Marriage Counseling

One of the best-kept secrets in our society is the fact that, from time to time, even the finest of relationships will face such challenges as to require professional attention. We tend to believe in the fairytale ending of “happily ever after” and therefore, feel shame or embarrassment when our own relationship seems agitated and rocky. These feelings that we should not be having these problems tend to keep us isolated and secretive, even from our closest friends.  They can cut us off from the many powerful sources of information and help that could save our marriage. 

Perhaps this myth of the happy ending automatically following the “perfect wedding” is partially responsible for the roughly fifty to sixty per cent of all marriages in our country ending in divorce. Many couples simply wait too long before seeking outside help, and by the time they make the call to a marriage counselor, it is too late.

Among the challenges we help our clients face are the following:

  1. Blending a family to a cohesive and unified sense of harmony 
  2. Overcoming the challenges of step-parenting
  3. Identifying the baggage one brings into a relationship
  4. Coping well with the stress of infertility treatment
  5. Making healthy adjustments towards adopting a baby
  6. Recognizing addictions and other harmful habits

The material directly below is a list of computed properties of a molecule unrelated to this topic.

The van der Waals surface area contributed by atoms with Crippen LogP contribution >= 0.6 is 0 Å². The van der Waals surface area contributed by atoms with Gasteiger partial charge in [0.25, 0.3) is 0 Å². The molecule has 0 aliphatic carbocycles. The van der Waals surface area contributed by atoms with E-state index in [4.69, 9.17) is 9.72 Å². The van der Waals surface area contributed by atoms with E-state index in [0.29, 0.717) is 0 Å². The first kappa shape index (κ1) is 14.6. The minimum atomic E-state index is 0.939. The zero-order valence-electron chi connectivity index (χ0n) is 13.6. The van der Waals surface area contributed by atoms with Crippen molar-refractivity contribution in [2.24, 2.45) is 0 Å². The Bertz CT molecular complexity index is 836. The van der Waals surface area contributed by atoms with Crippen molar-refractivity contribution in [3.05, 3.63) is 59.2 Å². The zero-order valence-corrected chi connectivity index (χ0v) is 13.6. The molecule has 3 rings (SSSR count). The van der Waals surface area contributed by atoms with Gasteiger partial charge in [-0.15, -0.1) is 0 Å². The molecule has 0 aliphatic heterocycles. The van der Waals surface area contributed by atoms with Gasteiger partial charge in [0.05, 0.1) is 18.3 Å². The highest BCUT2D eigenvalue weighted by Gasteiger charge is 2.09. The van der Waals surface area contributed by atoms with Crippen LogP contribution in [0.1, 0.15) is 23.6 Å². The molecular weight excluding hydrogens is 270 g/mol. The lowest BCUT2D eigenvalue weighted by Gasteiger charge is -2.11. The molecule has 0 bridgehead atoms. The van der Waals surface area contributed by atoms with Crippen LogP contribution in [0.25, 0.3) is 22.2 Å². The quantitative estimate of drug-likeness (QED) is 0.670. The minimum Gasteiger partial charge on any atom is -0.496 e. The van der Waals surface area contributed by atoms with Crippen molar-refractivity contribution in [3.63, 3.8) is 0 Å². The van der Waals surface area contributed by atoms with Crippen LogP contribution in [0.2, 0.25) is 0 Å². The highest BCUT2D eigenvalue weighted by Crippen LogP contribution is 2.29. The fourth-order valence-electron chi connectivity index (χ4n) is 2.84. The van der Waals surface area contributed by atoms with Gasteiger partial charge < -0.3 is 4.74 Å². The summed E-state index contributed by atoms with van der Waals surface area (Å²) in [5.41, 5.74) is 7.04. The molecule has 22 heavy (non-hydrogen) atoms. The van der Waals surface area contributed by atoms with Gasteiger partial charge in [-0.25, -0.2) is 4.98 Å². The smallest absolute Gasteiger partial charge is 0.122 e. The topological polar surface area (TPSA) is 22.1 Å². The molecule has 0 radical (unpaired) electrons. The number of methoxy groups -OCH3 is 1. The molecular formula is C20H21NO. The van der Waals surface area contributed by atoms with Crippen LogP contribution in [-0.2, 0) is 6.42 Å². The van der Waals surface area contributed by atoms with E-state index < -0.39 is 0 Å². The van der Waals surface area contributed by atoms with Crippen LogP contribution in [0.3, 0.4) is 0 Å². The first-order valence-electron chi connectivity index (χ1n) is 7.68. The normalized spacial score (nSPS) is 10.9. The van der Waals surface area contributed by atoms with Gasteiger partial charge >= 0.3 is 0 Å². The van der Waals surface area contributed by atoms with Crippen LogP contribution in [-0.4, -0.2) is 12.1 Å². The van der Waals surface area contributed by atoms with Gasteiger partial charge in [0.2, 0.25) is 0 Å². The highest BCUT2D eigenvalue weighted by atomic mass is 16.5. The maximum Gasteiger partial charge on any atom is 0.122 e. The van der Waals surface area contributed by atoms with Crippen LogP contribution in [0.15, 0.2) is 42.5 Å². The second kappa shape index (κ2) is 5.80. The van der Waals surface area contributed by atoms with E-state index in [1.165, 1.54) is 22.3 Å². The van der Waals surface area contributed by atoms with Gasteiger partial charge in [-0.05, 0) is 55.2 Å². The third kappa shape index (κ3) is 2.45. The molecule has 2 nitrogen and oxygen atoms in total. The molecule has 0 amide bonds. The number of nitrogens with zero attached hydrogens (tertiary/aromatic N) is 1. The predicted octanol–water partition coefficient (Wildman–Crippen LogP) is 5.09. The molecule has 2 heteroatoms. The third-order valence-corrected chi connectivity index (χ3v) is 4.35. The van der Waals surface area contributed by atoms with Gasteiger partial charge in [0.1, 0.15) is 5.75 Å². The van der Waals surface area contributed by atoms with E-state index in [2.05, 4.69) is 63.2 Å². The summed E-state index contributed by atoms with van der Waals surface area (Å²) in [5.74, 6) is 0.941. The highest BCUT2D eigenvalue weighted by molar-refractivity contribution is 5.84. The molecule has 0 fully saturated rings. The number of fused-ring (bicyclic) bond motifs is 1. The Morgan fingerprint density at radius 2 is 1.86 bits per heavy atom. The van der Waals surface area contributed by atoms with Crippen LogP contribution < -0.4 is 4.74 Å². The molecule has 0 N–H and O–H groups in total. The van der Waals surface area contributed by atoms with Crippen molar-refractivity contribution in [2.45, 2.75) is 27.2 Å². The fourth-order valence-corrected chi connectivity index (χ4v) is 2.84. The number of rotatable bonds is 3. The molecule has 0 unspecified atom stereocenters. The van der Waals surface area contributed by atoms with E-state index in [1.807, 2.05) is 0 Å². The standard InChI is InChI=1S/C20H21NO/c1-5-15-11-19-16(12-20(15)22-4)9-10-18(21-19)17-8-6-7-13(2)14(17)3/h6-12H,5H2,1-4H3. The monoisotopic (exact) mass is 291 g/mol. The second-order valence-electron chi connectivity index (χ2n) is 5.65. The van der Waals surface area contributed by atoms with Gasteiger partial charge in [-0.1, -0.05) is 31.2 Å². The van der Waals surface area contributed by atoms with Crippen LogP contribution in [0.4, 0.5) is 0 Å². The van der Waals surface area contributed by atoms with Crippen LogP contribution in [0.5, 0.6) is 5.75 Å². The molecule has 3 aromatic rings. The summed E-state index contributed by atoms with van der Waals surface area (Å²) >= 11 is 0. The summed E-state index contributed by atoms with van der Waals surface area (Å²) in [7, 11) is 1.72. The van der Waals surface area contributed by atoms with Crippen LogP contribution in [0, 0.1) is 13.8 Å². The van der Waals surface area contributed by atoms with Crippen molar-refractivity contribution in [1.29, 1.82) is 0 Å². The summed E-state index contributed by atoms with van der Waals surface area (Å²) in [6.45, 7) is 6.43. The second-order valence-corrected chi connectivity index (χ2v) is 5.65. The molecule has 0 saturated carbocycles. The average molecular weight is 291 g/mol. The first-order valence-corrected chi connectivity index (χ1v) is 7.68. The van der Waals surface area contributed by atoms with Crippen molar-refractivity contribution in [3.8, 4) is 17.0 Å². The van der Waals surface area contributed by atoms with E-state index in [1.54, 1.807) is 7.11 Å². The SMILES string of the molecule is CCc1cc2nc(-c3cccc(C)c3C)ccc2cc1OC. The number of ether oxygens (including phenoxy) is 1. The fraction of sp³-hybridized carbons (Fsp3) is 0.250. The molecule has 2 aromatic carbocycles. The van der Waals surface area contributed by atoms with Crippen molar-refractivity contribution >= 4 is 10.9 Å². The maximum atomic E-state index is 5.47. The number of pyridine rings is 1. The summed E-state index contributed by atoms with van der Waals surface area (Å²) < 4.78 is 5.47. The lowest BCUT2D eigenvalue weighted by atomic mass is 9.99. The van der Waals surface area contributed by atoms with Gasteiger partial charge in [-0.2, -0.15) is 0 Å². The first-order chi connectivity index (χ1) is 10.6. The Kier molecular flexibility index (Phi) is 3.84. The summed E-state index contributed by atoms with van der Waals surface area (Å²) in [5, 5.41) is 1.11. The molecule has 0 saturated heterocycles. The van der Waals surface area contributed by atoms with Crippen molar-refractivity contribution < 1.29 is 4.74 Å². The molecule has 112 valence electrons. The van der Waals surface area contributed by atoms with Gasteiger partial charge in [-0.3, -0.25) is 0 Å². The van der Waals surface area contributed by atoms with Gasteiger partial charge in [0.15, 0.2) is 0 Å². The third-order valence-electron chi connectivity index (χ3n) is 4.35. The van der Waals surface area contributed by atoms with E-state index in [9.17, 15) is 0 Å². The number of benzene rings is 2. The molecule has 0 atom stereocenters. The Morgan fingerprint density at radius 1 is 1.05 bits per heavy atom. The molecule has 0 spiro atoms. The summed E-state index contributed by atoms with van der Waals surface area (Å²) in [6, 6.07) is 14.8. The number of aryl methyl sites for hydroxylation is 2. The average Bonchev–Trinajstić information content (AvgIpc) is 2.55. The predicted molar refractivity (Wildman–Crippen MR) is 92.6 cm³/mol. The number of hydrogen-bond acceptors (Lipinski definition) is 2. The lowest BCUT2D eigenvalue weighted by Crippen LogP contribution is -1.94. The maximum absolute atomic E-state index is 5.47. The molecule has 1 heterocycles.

7. Moving from romance to commitment
  8. Facing the 3 main areas of marital stress: Love, Money and Work
  9. Overcoming jealousy
  10. Balancing career and family
  11. Keeping your marriage healthy while caring for aging parents
  12. The special needs child and how to maintain a vibrant marriage

Fortunately, a proactive model of relationship health and vitality can improve even the best relationships and help restore love and appreciation to those who have been troubled by resentments, poor communication and mistrust.

In our practice at the Peak Performance Institute, we have seen the power of a positive approach that emphasizes knowledge about oneself as well as powerful tools for communication skills. We have seen thousands of marriages and relationships resurrect themselves as individuals learn more about the exact nature of their own shortcomings or roadblocks as well as about the strengths and gifts they bring to the relationship. People who are willing to take personal responsibility for their own contribution to the problem are also able to make profound and healing contributions to the solution.

In most marriages that fail, the predominant dynamic between two partners is that of blaming the other person. By contrast, in most marriages that succeed, the emphasis is not on the wrongs of the other person, but rather, on self-responsibility and the willingness to change oneself. We help provide communication tools that facilitate greater acceptance and understanding, so that couples can replace feelings of hurt and despair with feelings of love and appreciation.

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